Knowing when to stop
Kafka remarked that beyond a certain point a writer might decide to finish his or her novel at any moment, with any sentence; it really was an arbitrary question, like where to cut a piece of string, and in fact both The Castle and America are left unfinished, while The Trial is tidied away with the indecent haste of someone who has decided enough is enough. The Italian novelist Carlo Emilio Gadda was the same; both his major works, That Awful Mess on Via Merulana and Acquainted with Grief, are unfinished and both are considered classics despite the fact that they have complex plots that would seem to require endings which are not there.
Other writers deploy what I would call a catharsis of exhaustion: their books present themselves as rich and extremely taxing experiences that simply come to an end at some point where writer, reader and indeed characters, all feel they’ve had enough. The earliest example that comes to mind is D H Lawrence, but one thinks of Elfriede Jelinek, Thomas Bernhard, Samuel Beckett, and the wonderful Christina Stead. Beckett’s prose fiction gets shorter and shorter, denser and denser as he brings the point of exhaustion further and further forward.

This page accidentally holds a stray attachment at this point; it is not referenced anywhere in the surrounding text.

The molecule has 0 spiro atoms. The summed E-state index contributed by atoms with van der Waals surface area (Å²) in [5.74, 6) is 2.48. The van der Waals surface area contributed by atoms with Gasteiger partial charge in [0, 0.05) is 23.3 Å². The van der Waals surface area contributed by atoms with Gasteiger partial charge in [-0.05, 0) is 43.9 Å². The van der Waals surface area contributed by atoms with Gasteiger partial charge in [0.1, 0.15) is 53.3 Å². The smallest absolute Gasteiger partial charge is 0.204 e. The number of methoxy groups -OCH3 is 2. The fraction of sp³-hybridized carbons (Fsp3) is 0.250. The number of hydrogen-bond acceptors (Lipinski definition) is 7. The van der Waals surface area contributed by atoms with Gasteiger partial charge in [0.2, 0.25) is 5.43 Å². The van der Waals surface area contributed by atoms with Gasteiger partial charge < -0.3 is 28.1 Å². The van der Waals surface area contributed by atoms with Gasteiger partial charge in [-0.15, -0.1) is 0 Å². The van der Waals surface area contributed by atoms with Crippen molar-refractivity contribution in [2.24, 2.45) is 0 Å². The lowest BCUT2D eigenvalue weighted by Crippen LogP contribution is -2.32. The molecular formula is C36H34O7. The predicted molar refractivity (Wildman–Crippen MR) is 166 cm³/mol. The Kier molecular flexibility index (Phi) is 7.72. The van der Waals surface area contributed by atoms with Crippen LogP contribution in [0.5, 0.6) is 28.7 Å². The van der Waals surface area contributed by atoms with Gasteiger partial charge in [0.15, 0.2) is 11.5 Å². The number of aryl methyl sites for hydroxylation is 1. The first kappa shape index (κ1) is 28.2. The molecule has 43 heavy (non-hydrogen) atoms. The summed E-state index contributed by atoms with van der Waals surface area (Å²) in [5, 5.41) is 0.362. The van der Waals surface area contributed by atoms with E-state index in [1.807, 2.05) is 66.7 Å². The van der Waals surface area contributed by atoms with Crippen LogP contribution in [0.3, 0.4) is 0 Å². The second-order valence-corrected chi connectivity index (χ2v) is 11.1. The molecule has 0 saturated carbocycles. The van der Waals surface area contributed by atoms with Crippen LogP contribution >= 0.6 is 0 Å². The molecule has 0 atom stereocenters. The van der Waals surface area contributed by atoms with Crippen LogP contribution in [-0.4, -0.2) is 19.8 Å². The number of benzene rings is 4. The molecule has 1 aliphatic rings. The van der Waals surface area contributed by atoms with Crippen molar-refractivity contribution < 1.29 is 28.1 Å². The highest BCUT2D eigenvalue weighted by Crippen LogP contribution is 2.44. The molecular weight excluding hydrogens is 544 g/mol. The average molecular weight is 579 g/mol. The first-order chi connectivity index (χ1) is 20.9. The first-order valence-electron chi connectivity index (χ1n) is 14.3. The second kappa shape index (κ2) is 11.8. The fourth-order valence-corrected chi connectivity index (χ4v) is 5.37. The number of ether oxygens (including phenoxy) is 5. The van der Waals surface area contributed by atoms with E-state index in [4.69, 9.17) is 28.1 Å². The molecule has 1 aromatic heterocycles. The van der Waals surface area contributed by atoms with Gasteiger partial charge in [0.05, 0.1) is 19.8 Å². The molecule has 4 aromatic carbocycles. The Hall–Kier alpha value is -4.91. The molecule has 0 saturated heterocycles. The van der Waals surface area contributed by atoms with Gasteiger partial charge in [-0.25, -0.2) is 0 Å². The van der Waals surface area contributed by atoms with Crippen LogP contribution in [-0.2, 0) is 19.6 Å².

All these writers it seems to me, by suggesting that beyond a certain point a book might end anywhere, legitimize the notion that the reader may choose for him or herself, without detracting anything from the experience, where to bow out (of Proust’s Recherche for example, or The Magic Mountain). One of the strangest responses I ever had to a novel of my own—my longest not surprisingly—came from a fellow author who wrote out of the blue to express his appreciation. Such letters of course are a massive pep to one’s vanity and I was just about to stick this very welcome feather in my cap, when I reached the last lines of the message: he hadn’t read the last fifty pages, he said, because he’d reached a point where the novel seemed satisfactorily over, for him.
- Tim Parks, New York Review of Books, March 13, 2012.